Women's Rights

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Collection

Sophie Irene Simon Loeb

At a time when widowed mothers often had no way to support their children, Sophie Irene Simon Loeb helped create support systems for needy children and their mothers.

Charlotte Lipsky

Charlotte Schacht Lipsky found an unusual balance between activism and pragmatism: on the one hand, a follower of the revolutionary Emma Goldman, on the other, the owner of a successful interior decorating business.

Clara Lipman

Clara Lipman based her long and successful career as an actress and playwright on her ingénue performances and her gift for light comedy.

Margaret Seligman Lewisohn

Margaret Seligman Lewisohn not only gave generously to education causes, as the head of the Public Education Association she helped make the community as passionate about education as she was.

Ruth Lewinson

Ruth Lewinson, one of the first female Jewish lawyers in America, both worked in private practice and gave public lectures on practical law to help people better navigate the legal system.

Jennie Davidson Levitt

Jennie Davidson Levitt continued her family’s tradition of activism and philanthropy with her work for Jewish organizations, including resettling Jewish refugees during and after WWII.

Bertha Szold Levin

Bertha Szold Levin, the youngest sister of Henrietta Szold, served for sixteen years as the first woman member of the Baltimore City School Board and pushed for the inclusion of working women in Hadassah.

Birth of Harriet Fleischl Pilpel, pioneer for the right to privacy and free speech

December 2, 1911

Lawyer Harriet Fleischl Pilpel provides the historical link between birth control activist Margaret Sanger and feminist Betty Friedan.

Jan Schakowsky

Congresswoman Jan Schakowsky has earned a reputation as a liberal progressive for her stances on issues ranging from health care to marijuana legalization.

Susan Davis

Congresswoman Susan Davis, the first Democrat in more than fifty years to serve more than one term for California’s 53rd district, has repeatedly fought for women’s health issues on both a state and local level.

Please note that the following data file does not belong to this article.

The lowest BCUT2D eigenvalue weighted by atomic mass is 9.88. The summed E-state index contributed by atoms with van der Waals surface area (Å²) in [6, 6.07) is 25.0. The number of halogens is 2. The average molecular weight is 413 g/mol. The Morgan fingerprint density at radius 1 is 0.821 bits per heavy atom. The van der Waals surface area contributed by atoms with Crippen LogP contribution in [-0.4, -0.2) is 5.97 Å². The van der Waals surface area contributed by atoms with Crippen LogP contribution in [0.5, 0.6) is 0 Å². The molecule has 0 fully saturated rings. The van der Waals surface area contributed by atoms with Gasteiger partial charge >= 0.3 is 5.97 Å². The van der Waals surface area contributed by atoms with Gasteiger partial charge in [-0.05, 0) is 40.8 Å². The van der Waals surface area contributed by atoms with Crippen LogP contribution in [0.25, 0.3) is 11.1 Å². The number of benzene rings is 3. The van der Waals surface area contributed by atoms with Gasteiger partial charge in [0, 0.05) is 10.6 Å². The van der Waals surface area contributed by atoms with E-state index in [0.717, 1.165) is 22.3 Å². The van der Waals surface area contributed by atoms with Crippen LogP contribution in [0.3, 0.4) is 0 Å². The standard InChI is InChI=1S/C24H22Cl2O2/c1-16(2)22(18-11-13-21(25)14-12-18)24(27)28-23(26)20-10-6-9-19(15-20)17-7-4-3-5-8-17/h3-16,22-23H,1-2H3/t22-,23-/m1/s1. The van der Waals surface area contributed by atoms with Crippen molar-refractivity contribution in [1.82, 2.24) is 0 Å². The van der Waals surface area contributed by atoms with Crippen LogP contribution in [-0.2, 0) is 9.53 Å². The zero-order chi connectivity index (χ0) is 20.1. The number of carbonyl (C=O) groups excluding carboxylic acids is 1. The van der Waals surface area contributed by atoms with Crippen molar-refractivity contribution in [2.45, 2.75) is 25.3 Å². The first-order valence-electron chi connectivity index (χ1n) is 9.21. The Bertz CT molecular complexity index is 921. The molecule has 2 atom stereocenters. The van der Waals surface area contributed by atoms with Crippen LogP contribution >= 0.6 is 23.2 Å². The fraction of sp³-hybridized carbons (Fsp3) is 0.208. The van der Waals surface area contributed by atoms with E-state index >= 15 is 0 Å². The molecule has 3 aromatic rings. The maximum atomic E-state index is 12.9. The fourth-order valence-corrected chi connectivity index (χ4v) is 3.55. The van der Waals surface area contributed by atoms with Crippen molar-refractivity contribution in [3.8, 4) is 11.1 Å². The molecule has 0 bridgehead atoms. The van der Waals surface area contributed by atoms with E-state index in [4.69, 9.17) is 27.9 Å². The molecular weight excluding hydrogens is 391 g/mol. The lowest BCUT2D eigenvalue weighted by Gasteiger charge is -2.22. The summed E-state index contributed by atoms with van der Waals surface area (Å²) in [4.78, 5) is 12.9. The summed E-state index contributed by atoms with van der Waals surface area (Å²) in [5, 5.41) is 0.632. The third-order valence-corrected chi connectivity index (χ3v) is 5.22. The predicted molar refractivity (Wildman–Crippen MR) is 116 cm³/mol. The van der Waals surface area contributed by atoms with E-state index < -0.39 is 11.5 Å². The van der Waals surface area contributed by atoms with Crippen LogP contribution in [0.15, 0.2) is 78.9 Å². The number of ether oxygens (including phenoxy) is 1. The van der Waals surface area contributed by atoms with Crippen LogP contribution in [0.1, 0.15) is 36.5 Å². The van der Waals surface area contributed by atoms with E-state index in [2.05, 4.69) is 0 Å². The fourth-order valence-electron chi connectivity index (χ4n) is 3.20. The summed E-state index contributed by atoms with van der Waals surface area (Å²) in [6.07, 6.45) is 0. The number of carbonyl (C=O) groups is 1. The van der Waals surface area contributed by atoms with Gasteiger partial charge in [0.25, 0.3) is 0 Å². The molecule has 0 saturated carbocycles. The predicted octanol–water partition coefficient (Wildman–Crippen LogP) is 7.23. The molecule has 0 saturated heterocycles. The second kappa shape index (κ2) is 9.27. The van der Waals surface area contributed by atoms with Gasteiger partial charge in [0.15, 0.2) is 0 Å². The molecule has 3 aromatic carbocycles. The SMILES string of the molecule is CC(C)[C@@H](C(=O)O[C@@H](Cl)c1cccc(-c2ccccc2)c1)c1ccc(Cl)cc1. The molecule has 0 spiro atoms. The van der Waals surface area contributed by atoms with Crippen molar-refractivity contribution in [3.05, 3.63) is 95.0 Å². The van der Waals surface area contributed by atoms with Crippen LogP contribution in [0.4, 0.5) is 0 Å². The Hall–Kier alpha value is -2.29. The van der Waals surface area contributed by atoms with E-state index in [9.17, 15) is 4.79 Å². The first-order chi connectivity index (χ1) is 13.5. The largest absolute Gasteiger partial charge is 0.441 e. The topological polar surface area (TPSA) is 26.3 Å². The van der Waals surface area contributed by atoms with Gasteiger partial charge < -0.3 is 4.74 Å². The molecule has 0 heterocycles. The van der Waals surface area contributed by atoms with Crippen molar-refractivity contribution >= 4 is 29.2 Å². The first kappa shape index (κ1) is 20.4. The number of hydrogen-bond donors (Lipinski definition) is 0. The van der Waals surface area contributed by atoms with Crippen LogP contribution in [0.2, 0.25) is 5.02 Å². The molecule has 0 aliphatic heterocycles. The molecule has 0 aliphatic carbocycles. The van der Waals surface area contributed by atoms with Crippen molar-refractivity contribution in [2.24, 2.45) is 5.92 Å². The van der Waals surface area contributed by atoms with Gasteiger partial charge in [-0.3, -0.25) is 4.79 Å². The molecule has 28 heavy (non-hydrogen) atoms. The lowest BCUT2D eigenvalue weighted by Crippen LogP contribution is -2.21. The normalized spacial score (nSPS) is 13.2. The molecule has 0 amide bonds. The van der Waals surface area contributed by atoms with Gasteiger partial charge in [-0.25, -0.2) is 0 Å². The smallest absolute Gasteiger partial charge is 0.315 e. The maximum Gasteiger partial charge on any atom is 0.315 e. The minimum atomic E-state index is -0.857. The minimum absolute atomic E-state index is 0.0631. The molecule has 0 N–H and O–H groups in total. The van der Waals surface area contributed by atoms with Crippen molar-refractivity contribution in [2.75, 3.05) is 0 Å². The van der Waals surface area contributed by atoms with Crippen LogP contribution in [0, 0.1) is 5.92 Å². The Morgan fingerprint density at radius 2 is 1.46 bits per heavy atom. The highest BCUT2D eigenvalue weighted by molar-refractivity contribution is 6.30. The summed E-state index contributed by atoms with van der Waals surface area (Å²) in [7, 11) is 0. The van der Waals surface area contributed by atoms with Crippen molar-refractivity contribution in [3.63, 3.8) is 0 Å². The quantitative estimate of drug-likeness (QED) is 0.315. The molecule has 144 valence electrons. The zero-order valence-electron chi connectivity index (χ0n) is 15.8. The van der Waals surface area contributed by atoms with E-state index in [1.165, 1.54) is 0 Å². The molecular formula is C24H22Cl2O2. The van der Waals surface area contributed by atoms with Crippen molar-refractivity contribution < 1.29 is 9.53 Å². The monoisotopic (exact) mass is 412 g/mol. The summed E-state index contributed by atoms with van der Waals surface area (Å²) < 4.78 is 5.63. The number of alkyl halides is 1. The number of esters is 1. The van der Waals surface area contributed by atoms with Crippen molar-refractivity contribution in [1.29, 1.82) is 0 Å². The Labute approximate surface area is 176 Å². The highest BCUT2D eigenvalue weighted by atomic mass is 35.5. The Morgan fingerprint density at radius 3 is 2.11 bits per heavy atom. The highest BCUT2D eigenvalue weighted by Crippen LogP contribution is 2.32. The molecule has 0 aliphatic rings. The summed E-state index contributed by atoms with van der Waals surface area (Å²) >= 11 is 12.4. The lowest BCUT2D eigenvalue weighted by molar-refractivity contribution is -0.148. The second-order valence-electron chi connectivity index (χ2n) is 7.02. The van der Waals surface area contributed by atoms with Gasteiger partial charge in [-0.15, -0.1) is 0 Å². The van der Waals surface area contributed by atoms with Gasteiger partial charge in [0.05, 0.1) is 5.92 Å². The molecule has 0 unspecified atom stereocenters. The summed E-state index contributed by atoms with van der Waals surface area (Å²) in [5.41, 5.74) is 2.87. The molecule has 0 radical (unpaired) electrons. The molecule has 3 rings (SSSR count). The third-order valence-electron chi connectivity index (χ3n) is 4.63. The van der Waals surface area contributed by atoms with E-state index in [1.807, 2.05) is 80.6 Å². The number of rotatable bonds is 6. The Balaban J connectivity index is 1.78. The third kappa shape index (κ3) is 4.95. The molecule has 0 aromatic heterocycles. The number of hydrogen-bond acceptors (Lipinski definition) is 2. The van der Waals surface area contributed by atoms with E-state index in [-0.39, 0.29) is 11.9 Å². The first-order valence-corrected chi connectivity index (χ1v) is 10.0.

Adele Lewisohn Lehman

Adele Lewisohn Lehman’s career as a philanthropist and organizational leader spanned both the Jewish community and the secular world.

Fania Mindell arrested for distributing birth control material.

October 26, 1916

Fania Mindell, Margaret Sanger, and Ethel Byrne opened the first birth control clinic in the United States in Brooklyn in 1916.

Rusty Kanokogi

The first woman allowed to train with male judo students at Japan’s judo headquarters, the Kodokan, Rena “Rusty” Kanokogi pioneered women’s judo as an Olympic sport.

Jaclyn Friedman

Jaclyn Friedman voiced new possibilities for sex-positive feminism and a rejection of rape culture as editor of Yes Means Yes: Visions of Female Sexual Power and a World Without Rape.

Ruth Schlossberg Landes

Ruth Schlossberg Landes made her mark as one of the first professional female anthropologists with her work on gender and religious identity in different cultures.

Sarah Kussy

With seemingly limitless energy, Sarah Kussy helped found and lead a variety of major Jewish organizations like Hadassah, the United Synagogue’s Women’s League, and Young Judea.

Anna Moscowitz Kross

Anna Moscowitz Kross helped reform the New York prison system by curbing abuses and offering felons chances to train in new skills.

Rhoda Kaufman

Rhoda Kaufman helped create social welfare organizations throughout Georgia and overcame prejudice against her religion and gender to become one of the most respected social reformers in the country.

Phyllis A. Kravitch

Phyllis A. Kravitch became the third woman circuit court judge in the US in 1979 and served her home state of Georgia for decades.

Elizabeth Holtzman

The youngest woman ever elected to Congress at age 32, Elizabeth Holtzman focused her political career on human rights.

Bertha Beitman Herzog

Bertha Beitman Herzog’s leadership of women’s organizations in Cleveland created a safety net for women and children throughout the region.

Esther Herrman

Esther Mendels Herrman’s generosity helped create many vital Jewish and secular institutions, from Barnard College to the 92nd Street Y.

Carolyn G. Heilbrun

Carolyn G. Heilbrun lived two rich and full lives, one as an esteemed scholar of modern British literature, the other as the popular mystery writer Amanda Cross.

Reina Hartmann

Reina Goldstein Hartmann focused her career on improving the lives of Jewish women in her native Chicago.

Janet Harris

Janet Simons Harris shepherded the National Council of Jewish Women through one of the most divisive times in its history and led both national and international efforts for women’s rights.
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